Despite the “anything can happen” banter around Cypress Bend Park, everyone knew Ben Milliken had the St. Croix Bassmaster Open at Toledo Bend well in hand heading into Championship Saturday.
In fact, “Will he win?” was less a question than “How big will his margin of victory be?”
The 33-year-old New Caney, Texas, resident answered those questions and more on Saturday after a history-making romp across this fabled fishery.
Milliken won with 77 pounds, 14 ounces, the third-largest total in a three-day Open in B.A.S.S. history, trailing only Gerald Swindle (who caught 80-13 over three days on Lake Toho in 2011) and Cory Johnston (who had an even 78 pounds at 1000 Islands in 2021.) Milliken’s win was decisive, with a 10-9 cushion between him and Trey McKinney, who finished second with 67-5.
Milliken collected a first-place cash prize of more than $52,000, part of a $285,000 total purse split among the Top 40 of 223 anglers entered in the boater division at Toledo Bend. The win also secured him a berth in the 2024 Academy Sports + Outdoors Bassmaster Classic presented by Toyota when it’s held next March on Oklahoma’s Grand Lake O’ the Cherokees.
“This is my dream,” Milliken said of the Classic berth. “I wasn’t expecting it this week. To have it go down this week, close to home, is unbelievable.”
Despite being a YouTube star with more than a half million people following his fishing exploits, Milliken is new to tournament fishing. He’s off to an auspicious start, with a fifth-place finish at the first Open of the year on Alabama’s Lake Eufaula and now a commanding victory at Toledo Bend.
Milliken led wire to wire on the 185,000-acre fishery that forms the north-central border between Louisiana and Texas. His 29-8 limit on Day 1 was easily the heaviest of the tournament and he followed with 26-15 on Day 2 to give himself nearly a 12-pound cushion heading into the final round.
He didn’t disappoint when the pressure was on, catching a 21-7 limit on Day 3, second only to McKinney’s 22-8.
A small armada of spectator boats followed Milliken to his favored spot, about 10 miles down the reservoir at a place locals call Indian Mounds. He fished clay points throughout the area in about 6 or 7 feet of water, throwing a variety of altered glide baits, ranging from 7 to 15 inches in length, and natural in color to match the forage bass were eating.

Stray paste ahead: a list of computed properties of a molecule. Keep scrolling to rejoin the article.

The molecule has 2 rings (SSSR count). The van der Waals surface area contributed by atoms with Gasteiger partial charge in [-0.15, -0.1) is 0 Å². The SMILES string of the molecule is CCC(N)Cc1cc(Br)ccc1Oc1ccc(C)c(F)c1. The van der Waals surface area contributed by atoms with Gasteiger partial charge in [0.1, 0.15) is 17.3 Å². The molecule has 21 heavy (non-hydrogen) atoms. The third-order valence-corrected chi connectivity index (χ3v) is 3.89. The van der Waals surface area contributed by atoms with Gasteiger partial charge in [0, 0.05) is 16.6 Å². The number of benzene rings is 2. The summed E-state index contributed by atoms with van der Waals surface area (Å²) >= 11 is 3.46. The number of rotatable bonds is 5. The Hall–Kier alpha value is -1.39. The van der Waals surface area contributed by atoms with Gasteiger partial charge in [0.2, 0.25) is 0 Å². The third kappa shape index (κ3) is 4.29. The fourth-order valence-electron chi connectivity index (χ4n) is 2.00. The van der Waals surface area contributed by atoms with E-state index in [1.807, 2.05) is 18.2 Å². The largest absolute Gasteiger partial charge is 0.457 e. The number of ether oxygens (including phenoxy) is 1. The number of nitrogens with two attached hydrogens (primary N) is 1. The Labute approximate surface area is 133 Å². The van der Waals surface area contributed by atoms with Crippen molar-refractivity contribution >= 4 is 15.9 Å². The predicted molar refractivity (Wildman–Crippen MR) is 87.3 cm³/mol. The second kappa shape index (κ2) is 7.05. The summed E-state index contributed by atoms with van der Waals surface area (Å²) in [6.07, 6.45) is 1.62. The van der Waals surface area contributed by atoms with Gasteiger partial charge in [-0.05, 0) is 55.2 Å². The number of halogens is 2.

The big lures proved to be the draw for The Bend’s big bass on the first two days.
“In the afternoon when the sun got out, I’d see these bigger dots show up on the LiveScope,” Milliken said of his activity on Days 1 and 2. “They were big gizzard shad, and when that collides with the big bass moving out offshore (here), things can get pretty crazy on that big glidebait.
“I caught a 7-pounder and then an 8-pounder, and I knew that was the program I wanted to go with.”
Milliken also knows big bites can be fickle and that he needed a secondary plan in case his sweet spot went sour. He found it in the form of a Carolina-rigged 6th Sense Hogwalla (green pumpkin juice) creature bait, which supplemented his catch on the first two days.
It was his go-to lure on Day 3, however, when he worked an offshore spot near Indian Mounds for his best catches.
“It stays level and horizontal on the fall,” Milliken said. “Other people were in the area with Carolina rigs, but they weren’t catching like I was.”
McKinney threw everything he could into Saturday’s final round, catching the day’s best bag. The 18-year-old Carbondale, Ill., resident was the only angler besides Milliken to catch 20-pound bags each day of the tournament. He won $25,274 for finishing second. McKinney added $500 as the highest-finishing registered pro fishing St. Croix rods thanks to the St. Croix Rod Rewards program.
McKinney fished in shallow water for most of the tournament, using a shad-colored Denny Brauer Baby Structure jig and a 5XD, both from Strike King, for his best bass. He switched to chartreuse/blue plastics on Day 3 when bright sun and temperatures in the upper 80s forced him to deeper water.
“I threw back a 3-8 for my final cull of the day,” McKinney said. “My hands are all chewed up. But this was unbelievable. I’ll never forget this tournament as long as I live.”
The $750 Phoenix Boats Big Bass Award was split between Minnesota pro Keith Tuma and Louisiana’s B.J. Usie, who both weighed a 9-8 lunker on Day 1. Milliken won the Garmin Contingency Award of $500 for posting the heaviest total weight by a competitor using Garmin electronics.